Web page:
Credit: Leonardo's Codex
AM: An important way to measure distances is using the brightness of supernova, or star explosions, to calibrate on a given distance. This is now called in astronomy, the 'standard candle'. But what of the more commonplace twinkling of stars?
Leonardo: If the twinkling of the stars were really in the stars --as it seems to be--that this twinkling appears to be an extension as great as the diameter of the body of the star; therefore, the star being larger than the earth, this motion effected in an instant would be a rapid doubling of the size of the star.
AM: Remarkably, you are able to conclude so definitively, even though telescopes will not be in use for at least a century after you wrote that in your codex. Have you witnessed an eclipse of the sun?
Leonardo: A method of seeing the sun eclipsed without pain to the eye [is to] take a piece of paper and pierce holes in it with a needle, and look at the sun through these holes.
AM: Like a pinhole camera. Your Italian countryman, Galileo, developed a serious eye illness from looking at an eclipse, and eventually went blind. If a space traveler were looking back on the earth from the moon, would the earth appear to have phases just as we see the moon from terra firma?
Leonardo: If you were standing on the moon or on a star, our earth would seem to reflect the sun as the moon does.
|Image of the Earth and Moon taken by Galileo spacecraft.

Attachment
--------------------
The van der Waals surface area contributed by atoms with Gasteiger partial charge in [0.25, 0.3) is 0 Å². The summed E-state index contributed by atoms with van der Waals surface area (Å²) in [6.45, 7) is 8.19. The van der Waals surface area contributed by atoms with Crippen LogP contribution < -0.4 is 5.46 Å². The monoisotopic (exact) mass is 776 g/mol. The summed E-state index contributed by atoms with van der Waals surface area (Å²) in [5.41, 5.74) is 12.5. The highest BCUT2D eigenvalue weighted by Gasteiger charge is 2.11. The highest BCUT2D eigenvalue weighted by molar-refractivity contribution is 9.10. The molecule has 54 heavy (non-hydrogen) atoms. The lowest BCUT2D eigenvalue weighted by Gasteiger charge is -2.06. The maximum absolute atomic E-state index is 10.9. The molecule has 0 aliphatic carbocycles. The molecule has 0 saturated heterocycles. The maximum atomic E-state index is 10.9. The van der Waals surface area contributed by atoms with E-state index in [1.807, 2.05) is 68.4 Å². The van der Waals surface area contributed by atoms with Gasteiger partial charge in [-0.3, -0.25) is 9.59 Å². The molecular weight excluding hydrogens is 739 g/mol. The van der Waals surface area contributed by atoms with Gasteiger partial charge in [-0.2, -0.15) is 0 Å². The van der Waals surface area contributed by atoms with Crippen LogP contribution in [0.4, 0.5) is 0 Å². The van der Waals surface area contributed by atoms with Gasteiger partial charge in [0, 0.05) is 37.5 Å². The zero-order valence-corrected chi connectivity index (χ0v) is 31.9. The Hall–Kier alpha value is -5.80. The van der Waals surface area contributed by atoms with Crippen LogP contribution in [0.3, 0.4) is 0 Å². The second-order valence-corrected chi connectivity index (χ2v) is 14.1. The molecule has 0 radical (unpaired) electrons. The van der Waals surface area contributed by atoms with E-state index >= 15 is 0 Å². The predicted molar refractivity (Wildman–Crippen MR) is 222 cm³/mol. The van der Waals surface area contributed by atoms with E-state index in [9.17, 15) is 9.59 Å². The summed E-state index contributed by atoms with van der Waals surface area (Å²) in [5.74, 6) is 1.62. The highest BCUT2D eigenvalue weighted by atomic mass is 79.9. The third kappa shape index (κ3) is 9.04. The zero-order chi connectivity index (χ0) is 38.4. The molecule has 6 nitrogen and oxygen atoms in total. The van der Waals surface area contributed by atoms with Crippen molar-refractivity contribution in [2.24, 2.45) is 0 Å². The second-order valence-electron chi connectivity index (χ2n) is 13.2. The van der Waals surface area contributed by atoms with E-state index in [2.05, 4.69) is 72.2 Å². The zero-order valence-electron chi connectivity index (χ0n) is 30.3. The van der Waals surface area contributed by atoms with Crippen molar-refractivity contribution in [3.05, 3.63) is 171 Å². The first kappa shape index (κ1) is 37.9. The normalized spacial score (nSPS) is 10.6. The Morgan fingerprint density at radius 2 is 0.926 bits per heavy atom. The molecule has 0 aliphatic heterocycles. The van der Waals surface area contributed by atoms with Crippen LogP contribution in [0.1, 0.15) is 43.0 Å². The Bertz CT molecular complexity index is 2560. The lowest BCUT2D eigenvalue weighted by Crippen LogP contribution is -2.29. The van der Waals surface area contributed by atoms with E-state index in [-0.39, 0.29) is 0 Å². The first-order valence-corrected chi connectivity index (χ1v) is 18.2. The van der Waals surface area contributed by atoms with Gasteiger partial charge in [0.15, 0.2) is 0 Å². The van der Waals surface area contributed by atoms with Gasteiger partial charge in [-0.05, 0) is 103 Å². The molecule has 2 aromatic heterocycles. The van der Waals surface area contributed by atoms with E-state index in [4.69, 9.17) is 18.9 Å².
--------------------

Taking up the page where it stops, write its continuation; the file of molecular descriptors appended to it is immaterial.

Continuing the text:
And if you could stand where the moon is, the sun would look to you, as if it were reflected from all the sea that it illuminates by day; and the land amid the water would appear just like the dark spots that are on the moon, which, when looked at from our earth, appears to men the same as our earth would appear to any men who might dwell in the moon.
Again, it might be said that the circle of radiance shown by the moon when it and the sun are both in the West is wholly borrowed from the sun, when it, and the sun, and the eye are situated as is shown above.
AM: It is now proposed and sometimes called the "Gaia hypothesis" that an analogy can be drawn between a living organism, like a human, and various parts of our own biosphere. For instance, roughly that the atmosphere is like the lungs, the oceans like the kidneys, and so forth. What is your view of this proposal?
Leonardo: By the ancients man has been called the world in miniature; and certainly this name is well bestowed, because, inasmuch as man is composed of earth, water, air and fire, his body resembles that of the earth; and as man has in him bones the supports and framework of his flesh, the world has its rocks the supports of the earth; as man has in him a pool of blood in which the lungs rise and fall in breathing, so the body of the earth has its ocean tide which likewise rises and falls every six hours, as if the world breathed; as in that pool of blood veins have their origin, which ramify all over the human body, so likewise the ocean sea fills the body of the earth with infinite springs of water.
AM: The sun, its size, brightness and distance, seems so important to making the earth habitable, including setting the stage for liquid water. What is your artist's opinion on this place in the galaxy?
Leonardo: In the whole universe there is nowhere to be seen a body of greater magnitude and power than the sun; from it descends all vital force.
AM: Your lifetime of work, even scientifically and creatively to a very old age, seems so much larger than life. Any conclusions you can share?
Leonardo: Even if a man were as large as our earth, he would look no bigger than a little star which appears but as a speck in the universe.